Mutoti says of the former editor of Zimdaily editor, he has disappeared from the limelight, but the damage he has caused cannot be easily forgotten. But what about the thing that made him so angry, the Zanu (PF) murderers, rapists and looters who have not disappeared from the limelight, and whose victims see them everyday continuing to perpetrate even more crimes?

While we agree with him that freedom of expression should never be misinterpreted as a right to slander and defame other people, we do not believe journalists should be cowed by repressive legislation that does not allow them to criticize leaders when they err.

Neither do we believe is patriotic to always praise leaders because that is how we end up with despots. “It does not hurt to remain patriotic, and try and influence change in your country, through responsible means,” writes Mutoti, much like what Ian Smith would tell the nationalists, until they realized that they were not getting anywhere through “responsible protest” and so took up arms.

In fact Mutoti’s piece makes for funny reading. He says: “There is always a way to express dissent without hurting others. I am sure there are some things that (BBA) Munya would like to see changed in Zimbabwe; but he is not being irresponsible about it.”

But those who are suppressing the rest, killing, raping and looting are not doing so in a nice and responsible way. They are hurting people and they have killed the standards of living of millions in our beloved country.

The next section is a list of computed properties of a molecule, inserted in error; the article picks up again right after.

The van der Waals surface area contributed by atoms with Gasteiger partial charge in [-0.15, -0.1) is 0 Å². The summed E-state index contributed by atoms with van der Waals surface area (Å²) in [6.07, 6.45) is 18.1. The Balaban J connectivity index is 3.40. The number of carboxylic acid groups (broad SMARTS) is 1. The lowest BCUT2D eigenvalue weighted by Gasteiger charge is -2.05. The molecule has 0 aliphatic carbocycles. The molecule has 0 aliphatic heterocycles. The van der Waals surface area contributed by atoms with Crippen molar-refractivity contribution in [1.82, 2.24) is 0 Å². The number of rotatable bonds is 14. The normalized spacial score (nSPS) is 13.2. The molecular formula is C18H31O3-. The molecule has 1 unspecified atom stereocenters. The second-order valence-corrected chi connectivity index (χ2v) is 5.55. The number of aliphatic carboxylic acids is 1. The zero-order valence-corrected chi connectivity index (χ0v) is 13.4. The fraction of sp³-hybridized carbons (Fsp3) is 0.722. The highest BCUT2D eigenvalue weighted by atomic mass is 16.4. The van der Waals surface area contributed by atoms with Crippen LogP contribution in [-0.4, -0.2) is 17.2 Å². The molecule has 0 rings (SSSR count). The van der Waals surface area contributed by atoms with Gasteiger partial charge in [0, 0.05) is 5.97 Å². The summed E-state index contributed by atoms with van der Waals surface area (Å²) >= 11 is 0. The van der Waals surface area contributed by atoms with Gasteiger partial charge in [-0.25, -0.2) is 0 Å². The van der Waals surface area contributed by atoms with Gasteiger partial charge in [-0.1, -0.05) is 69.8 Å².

He talks of Mutumwa Mawere running his online media campaign to be de-specified and for criminal charges to be dropped. “He never overstepped the boundaries calling people murderers and all sorts. Today he can return home without any fear, and can sit on the same table with former rivals and chart the way forward.”

But what about his loss? Who is going to give him back the companies he lost? What would they be worth today? Who is going to give him back the years he lost in exile? So Mutoti is saying it should always be good for Zanu (PF)?

His is clearly a sugar-coated attempt to intimidate writers who are critical of the government, but very transparent.

Then comes the Editor himself , of talkzimbabwe.com, whose cynicism is contemptible. In defending Zanu (PF) he pretends as if everything in Zimbabwe is normal and there is a working judiciary and rule of law. Yet he knows this is not so.

Writing about Roy Bennett, he says Bennett should respect the rule of law and not flee from it, if he is to be respected as a serious politician and leader. Does one have to die to be respected? Maybe the talkzimbabwe editor should try it himself.